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 A/V REPORTS
The BBC's Rahul Tandon
talks to black and asian voters in Birmingham
 real 28k

Dr Shamit Saggar, University of London
"We looked at a very large sample of minority voters"
 real 28k

Monday, 21 May, 2001, 15:02 GMT
Maximising the minority vote
Simon Woolley and candidates
OBV's Milton Keynes North East debate
By BBC News Online community affairs reporter Cindi John

"I think voting is a good idea if it's going to make a difference but life in Milton Keynes is quite hard for us as black people," according to Alex Touray, one of the electors political parties will be scrabbling over in Labour's third most marginal seat.

Operation Black Vote, which campaigns for people from ethnic minorities to play a greater role in the political process, says people like Mr Touray hold the balance of power in Milton Keynes North East.

OBV's key marginals
Kingston & Surbiton
Torbay
Milton Keynes NE
Wellingborough
Bedfordshire SW
Harrow West
Kettering
Southwark N & Bermondsey
Chipping Barnet
Rugby & Kenilworth
The seat is one of those on OBV's target list of 100 marginal constituencies around Britain in which the organisation says ethnic minority voters could be the deciding factor in who gets sent to Westminster.

In 1997 Labour took Milton Keynes NE from the Conservatives with a majority of just 240 votes.

OBV says the black vote is crucial as around 6,500 people - more than 5.5% of the constituency's population - belong to a minority ethnic group, while the Conservatives need just a 0.2% swing to re-take the seat.

Alex Touray
Alex Touray: "Life not easy in Milton Keynes"
During a debate held to bring together some of the black electorate with contenders fighting for the seat, OBV's Simon Woolley calls on the candidates to pay more attention to ethnic minority voters.

Research for OBV has shown that more than a quarter of eligible black and Asian people are not registered to vote compared to 18% of the white population.

"I believe the reason why so many don't get involved in politics is simply because politicians don't listen to black people," says Mr Woolley.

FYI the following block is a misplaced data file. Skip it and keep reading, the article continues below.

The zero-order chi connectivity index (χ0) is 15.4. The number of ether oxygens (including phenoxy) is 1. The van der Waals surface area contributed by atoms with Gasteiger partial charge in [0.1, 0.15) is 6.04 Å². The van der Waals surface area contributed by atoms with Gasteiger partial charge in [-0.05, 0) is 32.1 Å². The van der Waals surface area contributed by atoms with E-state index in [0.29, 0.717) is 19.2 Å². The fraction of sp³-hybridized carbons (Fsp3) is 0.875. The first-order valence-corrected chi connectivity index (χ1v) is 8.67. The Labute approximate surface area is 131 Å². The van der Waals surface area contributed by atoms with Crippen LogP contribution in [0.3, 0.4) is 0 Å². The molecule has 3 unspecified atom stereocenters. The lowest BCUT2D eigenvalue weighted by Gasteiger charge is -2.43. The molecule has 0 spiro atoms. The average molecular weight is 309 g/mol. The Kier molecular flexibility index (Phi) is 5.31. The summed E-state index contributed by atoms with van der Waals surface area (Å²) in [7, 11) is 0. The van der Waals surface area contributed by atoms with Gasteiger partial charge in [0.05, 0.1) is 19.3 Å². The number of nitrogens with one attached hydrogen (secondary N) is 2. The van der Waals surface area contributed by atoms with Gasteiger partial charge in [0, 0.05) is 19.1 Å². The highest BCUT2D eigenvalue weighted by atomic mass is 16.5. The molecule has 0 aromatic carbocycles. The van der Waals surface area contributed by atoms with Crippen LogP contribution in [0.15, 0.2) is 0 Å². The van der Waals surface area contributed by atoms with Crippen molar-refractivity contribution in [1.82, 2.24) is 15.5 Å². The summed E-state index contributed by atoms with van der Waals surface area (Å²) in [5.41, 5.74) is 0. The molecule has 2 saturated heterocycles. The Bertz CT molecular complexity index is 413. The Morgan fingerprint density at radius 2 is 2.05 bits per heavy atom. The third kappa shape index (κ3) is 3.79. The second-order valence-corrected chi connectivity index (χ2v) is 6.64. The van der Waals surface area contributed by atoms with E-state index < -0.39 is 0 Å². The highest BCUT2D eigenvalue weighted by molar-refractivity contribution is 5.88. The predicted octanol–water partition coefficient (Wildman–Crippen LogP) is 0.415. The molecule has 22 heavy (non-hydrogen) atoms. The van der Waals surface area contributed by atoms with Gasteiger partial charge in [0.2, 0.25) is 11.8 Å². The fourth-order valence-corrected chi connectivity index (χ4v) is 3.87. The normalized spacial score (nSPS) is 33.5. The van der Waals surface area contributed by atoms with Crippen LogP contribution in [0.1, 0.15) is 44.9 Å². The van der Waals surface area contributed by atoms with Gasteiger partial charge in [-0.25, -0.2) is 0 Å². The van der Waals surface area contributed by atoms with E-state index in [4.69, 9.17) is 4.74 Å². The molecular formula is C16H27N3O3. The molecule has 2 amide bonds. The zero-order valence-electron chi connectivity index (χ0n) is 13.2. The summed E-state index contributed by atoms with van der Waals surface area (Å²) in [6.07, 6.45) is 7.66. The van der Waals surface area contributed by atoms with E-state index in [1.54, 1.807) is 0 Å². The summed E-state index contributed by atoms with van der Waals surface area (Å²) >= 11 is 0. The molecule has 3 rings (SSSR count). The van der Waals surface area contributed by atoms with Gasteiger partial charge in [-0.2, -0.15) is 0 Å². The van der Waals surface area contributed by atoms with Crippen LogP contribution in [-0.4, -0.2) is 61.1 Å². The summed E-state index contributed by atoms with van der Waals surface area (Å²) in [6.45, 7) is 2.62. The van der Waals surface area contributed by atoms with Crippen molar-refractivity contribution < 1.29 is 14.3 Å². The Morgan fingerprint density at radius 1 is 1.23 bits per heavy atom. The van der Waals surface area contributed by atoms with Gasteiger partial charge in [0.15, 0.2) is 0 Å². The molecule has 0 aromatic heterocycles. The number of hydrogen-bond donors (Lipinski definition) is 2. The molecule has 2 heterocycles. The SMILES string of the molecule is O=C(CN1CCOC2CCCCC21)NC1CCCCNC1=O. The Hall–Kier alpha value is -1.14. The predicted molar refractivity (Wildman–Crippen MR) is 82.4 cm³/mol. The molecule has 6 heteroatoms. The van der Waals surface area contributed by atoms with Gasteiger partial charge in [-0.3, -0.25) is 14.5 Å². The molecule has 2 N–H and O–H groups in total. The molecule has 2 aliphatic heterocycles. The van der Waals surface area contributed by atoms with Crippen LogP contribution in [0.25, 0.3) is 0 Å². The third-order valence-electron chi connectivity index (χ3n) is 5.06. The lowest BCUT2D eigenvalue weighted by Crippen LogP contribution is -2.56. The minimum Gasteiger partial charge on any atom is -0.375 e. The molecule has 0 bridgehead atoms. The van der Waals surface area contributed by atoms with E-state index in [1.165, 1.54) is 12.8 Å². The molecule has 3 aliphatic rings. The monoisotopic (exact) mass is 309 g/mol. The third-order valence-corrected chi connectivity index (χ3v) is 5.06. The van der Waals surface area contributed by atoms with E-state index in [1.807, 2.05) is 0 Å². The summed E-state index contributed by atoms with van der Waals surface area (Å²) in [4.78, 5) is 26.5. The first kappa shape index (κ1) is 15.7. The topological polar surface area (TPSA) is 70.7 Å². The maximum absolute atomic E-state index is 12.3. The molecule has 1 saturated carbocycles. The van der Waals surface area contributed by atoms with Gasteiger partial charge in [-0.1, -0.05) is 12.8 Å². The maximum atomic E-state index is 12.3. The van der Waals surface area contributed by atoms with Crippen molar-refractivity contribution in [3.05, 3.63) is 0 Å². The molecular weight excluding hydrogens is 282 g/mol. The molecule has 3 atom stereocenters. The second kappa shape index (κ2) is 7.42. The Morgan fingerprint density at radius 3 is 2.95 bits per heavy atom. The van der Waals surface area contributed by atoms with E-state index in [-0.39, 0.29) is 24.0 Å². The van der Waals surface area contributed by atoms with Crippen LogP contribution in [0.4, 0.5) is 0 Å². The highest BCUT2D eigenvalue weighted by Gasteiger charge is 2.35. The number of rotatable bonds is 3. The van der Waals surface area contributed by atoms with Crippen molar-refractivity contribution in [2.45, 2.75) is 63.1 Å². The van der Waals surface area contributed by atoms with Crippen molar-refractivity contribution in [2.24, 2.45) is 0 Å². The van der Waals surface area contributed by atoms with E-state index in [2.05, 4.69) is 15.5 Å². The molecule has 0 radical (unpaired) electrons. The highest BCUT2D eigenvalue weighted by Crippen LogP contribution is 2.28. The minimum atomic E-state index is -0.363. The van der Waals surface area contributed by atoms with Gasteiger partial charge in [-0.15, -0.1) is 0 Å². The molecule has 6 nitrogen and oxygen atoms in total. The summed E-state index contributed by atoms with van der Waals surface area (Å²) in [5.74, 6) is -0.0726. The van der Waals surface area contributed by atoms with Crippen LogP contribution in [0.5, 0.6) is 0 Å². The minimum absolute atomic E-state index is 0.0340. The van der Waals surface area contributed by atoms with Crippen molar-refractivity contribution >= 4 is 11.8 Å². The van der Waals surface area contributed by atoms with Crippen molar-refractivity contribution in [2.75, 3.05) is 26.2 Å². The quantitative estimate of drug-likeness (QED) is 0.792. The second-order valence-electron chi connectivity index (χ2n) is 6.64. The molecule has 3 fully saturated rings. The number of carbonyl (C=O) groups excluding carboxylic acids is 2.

"We've seen the lack of representation. We've seen that although there are low levels of unemployment [in the country as a whole], there are still high level of unemployment in the black community.

"We're asking the politicians 'What are you going to do to address these concerns?'"

Diverse community

Tory hopeful Marion Rix, a former county councillor, says she appreciates the significance of the ethnic vote in Milton Keynes NE.

"You're well aware of the ethnic diversity of any particular seat you apply for and obviously because you're going around knocking on thousands of doors.

"But I tend to look upon everybody as people who share very similar concerns," she adds.


Simon Woolley: "Politicians don't listen to black people"
Back at the election before last, the Tories won the seat comfortably with a 14,000 majority. But the 1997 victor, Labour's Brian White, insists he is confident ethnic minority voters will continue to back Tony Blair's party.

"I've tried to make sure I'm accessible to different groups, whether it's a Sikh group trying to build a temple or an Asian group which has been trying to resist the British National Party attacks," says Mr White.

"The evidence is that I'm getting support from lots of different groups of people, ethnic minorities in particular - but I don't take it for granted.

"What we need to do is make sure our policies are relevant to all sections of society."

The Liberal Democrats came a distant third in 1997.

Their contender this time round is David Yeoward, who says his party wants to give one of the town's ethnic minority communities its own voice in Westminster through Nazar Mohammed, standing for the Lib Dems in neighbouring Milton Keynes South West.

'Operation what?'

The Milton Keynes meeting is one of a series OBV has organised in some of the 100 key seats it has identified as battlegrounds where the size of the ethnic minority vote may be decisive.

Riz Ahmed
Riz Ahmed says he will definitely vote
Decisive or not, the meeting's organisers, the candidates and members of the media assembled to witness the OBV debate easily outnumber the Milton Keynes voters who turn up to it.

And out in the streets of the Buckinghamshire town, there seems to be little awareness of the campaign among OBV's target audience.

No one appears to have heard of OBV - though they approve of its aims once explained.

"It could change the vote dramatically so I think it would be a good idea for black people to vote," says Jean Asare, a systems analyst, who has already decided to visit her local polling station on 7 June.

A similar response comes from chef Riz Ahmed, who says he would definitely be voting: "It's my first time because last time I wasn't registered but everyone should try to vote. It's a really good idea."

But there are also signs that OBV may have something of a hill to climb.

"I'm not sure if I'll vote - I have to work that day," says warehouse worker Ally Hussain. "And I'm not sure if I really want to vote anyway."

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